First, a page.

PLAINVILLE - The proposed dog park and plan to close the trail gap both continued to be topics of heavy discussion at Tuesday’s Town Council meeting.
A public hearing on the dog park - proposed to be a one-acre, volunteer-funded, off-street location on Norton Place Extension - drew numerous speakers, both in favor and opposed. The town has approximately 2,000 registered dogs and the dog park committee was formed two years ago to determine a suitable location.
Those in favor said the park would give the dogs opportunities to exercise and would provide opportunities to socialize for both dogs and their owners.
“I’m handicapped and Southington is too far to drive to on no budget,” said Scott Adamson of the dog park committee. “There is only one neighbor there and if a dog park was near my house I’d love it. This would be a wonderful addition and help more folks like me who can’t walk as much.”
“I live in a neighborhood where a dozen dogs walk by my house every day,” said Mike Kirkwood, who lives next to Dan Ciesielski, chair of the dog park committee. “In the last 17 years one person left a pile and didn’t clean it up. I think the location is perfect and I’ve never heard anything bad about the Southington dog park. This would be nice to have.”
Ciecielski also spoke at the meeting and presented the council with 636 petition signatures in favor of the park. He added that he “wants to be a good neighbor” and believes concerns can be “addressed.”
Some opponents didn’t like how close the park is to their homes, others questioned how the park will be maintained and others said they were concerned for the safety of the dogs or people if dogs were allowed to run loose.
“I am strongly opposed to this dog park,” said Danielle Roux. “My property is affected on two sides with the park only 166 feet away. I am concerned for the health, safety and privacy of my family. All dog parks have problems and complaints and I feel it will be a major health issue. This will be a maggot and fly breeding ground - who is going to want to cook outside in the summer next to that?”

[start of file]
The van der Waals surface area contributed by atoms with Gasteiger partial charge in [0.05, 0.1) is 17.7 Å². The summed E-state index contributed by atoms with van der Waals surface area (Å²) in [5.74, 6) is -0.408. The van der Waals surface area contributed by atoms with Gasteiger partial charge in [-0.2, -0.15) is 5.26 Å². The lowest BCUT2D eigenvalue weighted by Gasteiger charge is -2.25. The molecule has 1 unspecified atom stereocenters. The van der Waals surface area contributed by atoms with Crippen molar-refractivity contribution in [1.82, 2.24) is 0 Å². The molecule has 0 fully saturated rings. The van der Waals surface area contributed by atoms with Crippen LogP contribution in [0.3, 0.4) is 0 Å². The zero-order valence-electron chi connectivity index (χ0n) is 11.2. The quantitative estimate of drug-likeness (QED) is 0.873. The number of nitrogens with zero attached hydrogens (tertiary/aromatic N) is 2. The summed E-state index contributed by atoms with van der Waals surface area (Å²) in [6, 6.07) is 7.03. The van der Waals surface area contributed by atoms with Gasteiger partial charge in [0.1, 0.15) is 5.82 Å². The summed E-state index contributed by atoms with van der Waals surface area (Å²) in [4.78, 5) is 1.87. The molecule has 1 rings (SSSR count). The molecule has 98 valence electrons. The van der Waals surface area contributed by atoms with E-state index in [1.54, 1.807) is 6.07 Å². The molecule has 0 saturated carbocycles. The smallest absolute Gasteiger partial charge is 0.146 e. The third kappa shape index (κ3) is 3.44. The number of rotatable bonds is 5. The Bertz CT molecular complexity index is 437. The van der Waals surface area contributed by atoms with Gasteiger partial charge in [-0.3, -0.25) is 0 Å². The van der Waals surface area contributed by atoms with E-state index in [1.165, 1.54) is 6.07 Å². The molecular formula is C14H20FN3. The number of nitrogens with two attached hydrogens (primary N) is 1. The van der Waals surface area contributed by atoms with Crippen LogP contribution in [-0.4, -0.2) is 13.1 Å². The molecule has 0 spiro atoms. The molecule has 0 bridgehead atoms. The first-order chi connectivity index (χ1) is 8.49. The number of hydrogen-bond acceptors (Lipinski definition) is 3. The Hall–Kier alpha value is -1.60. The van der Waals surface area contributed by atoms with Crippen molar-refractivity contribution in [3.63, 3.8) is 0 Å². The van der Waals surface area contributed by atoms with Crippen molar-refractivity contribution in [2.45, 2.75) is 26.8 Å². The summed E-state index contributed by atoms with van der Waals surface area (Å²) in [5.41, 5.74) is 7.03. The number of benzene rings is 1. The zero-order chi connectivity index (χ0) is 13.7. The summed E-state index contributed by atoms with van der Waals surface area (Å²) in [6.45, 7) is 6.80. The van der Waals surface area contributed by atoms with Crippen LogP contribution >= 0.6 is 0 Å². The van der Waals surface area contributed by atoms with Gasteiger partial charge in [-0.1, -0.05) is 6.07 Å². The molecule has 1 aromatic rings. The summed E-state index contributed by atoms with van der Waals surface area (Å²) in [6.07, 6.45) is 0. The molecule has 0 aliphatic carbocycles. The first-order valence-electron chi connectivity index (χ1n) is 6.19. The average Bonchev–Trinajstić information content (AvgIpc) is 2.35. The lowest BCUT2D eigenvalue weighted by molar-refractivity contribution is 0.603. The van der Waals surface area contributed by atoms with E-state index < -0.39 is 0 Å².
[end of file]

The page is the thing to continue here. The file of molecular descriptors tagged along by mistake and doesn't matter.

“I’m a true dog advocate,” said Joe Banaszak. “It’s not so easy to just let dogs cut loose. Dogs will get injured or killed with this dog park. This is unfair to the dogs. If anything we should set up an enclosure which dogs can run through one at a time.”
Other residents said they’d be in favor of a dog park but that they would favor a different location.
Later, during his report, Town Manager Robert E. Lee invited the public to visit gapclosurestudy.com and weigh-in on the final report of the steering committee when it becomes available Jan. 11.
“The report covers the North-South alignment that aims to cover the Plainville gap in the Farmington Canal Heritage Trail,” said Lee. “...The 30-day comment period for this plan will begin Jan. 11 and run through Feb. 12. The plan includes an overview of the trail planning process, including the study’s vision, goals and objectives, a background review of the previous plans and studies, a review of existing conditions, a description of the alternatives considered and a description of the preferred trail alignments/recommendations and implementation steps.”
A consistent group of trail opponents continued to voice their opposition.
“I oppose a trail that splits the Pierce Street neighborhood and affects other neighborhoods in town,” said Katherine LaBella. “As we move into this new year I remain hopeful that members of the council, town employees and the gap closure steering committee will truly listen to the concerns of Plainville citizens.”
LaBella said that resident feedback has led to “positive developments” in the trail project. However, she accused town representatives of “suppressing and targeting residents” for “their choice of language” or for their “real and justified concerns about the potential impact of the trail on other neighborhoods.” She said that doing so could make people hesitate to speak publicly.
“People should be heard professionally and responded to professionally if public discourse about this trail is to continue in a transparent manner,” said LaBella, who did not cite a particular incident or representative.
A special public hearing and council meeting will be held Feb. 5 at the Middle School of Plainville auditorium at 150 Northwest Drive starting at 6 p.m. People can attend this meeting to learn more about the project and share comments on the draft report with the council. Feedback will help the gap closure study team shape the final report.
Language interpretation is available on request with 48 hours of notice.
For more information on the study, contact Tim Malone at 860-724-4221 or email firstname.lastname@example.org.
Brian M. Johnson can be reached at 860-973-1806 or email@example.com.